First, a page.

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A Day Without a Woman: What You Need to Know

March 8, 2017



Notice anything different today? Like a large number of women who are absent from the office? 


Well, today, Wednesday, March 8th, is “International Women’s Day. “ Organizers of the Women's March on Washington, which was held January 21st, have planned a showing of economic solidarity through walkouts, rallies and marches dubbed “A Day Without a Woman.”


Here's what you need to know:


What is International Women's Day?    International Women's Day, March 8, is a day meant to tout the social, economic, cultural and political successes of women while urging more gender equality. The first women's day was in 1909 (but in February) when 15,000 women marched through the streets of New York demanding improved pay, shorter hours and voting rights.


What is the International Women's Strike?    The strike is planned and organized by women in more than 50 countries to promote issues facing women who are marginalized. Among them: gender violence, reproductive freedom, labor rights, environmental protections


What is A Day Without a Woman?    The organizers behind January's March on Washington are using Wednesday as a day of action to spotlight the economic power and value of women and their contributions to society in paid and unpaid labor. Organizers hope to call attention to economic injustices women face such as lower wages, gender discrimination, sexual harassment and job insecurities. The day is also intended to push for gender justice, recognizing that trans and gender non-conforming people face equally compelling issues of discrimination and marginalization.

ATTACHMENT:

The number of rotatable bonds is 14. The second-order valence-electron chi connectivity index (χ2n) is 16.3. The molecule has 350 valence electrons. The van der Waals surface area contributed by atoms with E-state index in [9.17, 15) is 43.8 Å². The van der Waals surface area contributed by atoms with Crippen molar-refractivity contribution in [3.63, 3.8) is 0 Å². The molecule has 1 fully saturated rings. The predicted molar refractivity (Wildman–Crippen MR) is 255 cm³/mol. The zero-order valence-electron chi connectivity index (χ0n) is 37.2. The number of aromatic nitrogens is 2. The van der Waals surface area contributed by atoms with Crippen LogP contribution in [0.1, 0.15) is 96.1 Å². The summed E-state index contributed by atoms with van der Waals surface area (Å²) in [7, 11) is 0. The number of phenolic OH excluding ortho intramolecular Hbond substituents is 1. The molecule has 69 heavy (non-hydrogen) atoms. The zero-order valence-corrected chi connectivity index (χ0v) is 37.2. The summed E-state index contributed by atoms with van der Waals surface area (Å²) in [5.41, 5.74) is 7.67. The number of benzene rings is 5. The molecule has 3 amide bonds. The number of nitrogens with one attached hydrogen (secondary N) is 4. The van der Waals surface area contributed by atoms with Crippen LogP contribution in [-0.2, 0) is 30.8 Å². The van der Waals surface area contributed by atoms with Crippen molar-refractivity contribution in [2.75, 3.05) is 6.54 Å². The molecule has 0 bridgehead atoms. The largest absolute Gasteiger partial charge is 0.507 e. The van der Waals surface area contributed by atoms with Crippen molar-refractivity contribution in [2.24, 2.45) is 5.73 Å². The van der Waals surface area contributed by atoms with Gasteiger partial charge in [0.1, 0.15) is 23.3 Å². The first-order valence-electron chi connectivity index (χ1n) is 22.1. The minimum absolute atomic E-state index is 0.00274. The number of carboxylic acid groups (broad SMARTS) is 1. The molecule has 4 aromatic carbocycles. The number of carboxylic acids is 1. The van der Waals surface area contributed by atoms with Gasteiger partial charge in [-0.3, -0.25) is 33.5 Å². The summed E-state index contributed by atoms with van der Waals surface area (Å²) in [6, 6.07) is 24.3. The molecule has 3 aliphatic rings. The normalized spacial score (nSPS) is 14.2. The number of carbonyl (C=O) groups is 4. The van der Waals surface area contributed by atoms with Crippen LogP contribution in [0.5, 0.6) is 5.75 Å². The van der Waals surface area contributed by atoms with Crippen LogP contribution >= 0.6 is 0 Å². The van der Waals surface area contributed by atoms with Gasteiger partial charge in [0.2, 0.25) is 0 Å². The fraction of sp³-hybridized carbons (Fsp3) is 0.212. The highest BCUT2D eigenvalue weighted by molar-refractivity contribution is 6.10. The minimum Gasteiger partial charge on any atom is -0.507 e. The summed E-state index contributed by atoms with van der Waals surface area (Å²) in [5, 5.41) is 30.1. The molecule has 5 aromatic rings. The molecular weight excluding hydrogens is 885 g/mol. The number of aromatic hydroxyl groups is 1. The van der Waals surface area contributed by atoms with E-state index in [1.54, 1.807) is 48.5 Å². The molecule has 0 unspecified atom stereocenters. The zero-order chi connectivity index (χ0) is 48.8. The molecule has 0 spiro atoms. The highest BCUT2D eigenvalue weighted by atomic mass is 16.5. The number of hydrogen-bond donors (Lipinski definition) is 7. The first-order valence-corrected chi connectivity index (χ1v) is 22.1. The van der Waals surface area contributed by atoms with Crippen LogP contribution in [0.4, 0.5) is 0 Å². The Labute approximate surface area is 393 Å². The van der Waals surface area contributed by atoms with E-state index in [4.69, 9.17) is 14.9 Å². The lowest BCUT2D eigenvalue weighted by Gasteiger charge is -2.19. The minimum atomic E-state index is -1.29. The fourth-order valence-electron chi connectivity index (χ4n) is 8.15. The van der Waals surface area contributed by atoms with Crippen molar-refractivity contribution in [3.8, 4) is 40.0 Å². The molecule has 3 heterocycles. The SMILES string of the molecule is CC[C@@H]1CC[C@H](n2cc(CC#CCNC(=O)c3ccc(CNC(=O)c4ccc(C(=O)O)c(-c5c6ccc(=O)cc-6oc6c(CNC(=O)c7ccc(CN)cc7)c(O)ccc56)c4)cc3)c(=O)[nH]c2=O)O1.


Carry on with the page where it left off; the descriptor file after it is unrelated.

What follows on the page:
Are the Women's Strike and A Day Without a Woman the same thing?     Organizers of the January Women's march and A Day Without a Woman are working in solidarity with activists behind the International Women's Strike.


How can you participate?    Women are encouraged to not work, whether your job is paid or unpaid.

  • Women are being asked to avoid shopping in stores and online — except for local small businesses and women-owned companies that support A Day Without a Woman.
  • Women are urged to wear the color red, which represents "revolutionary love and sacrifice." Red also has a history with the labor movement.


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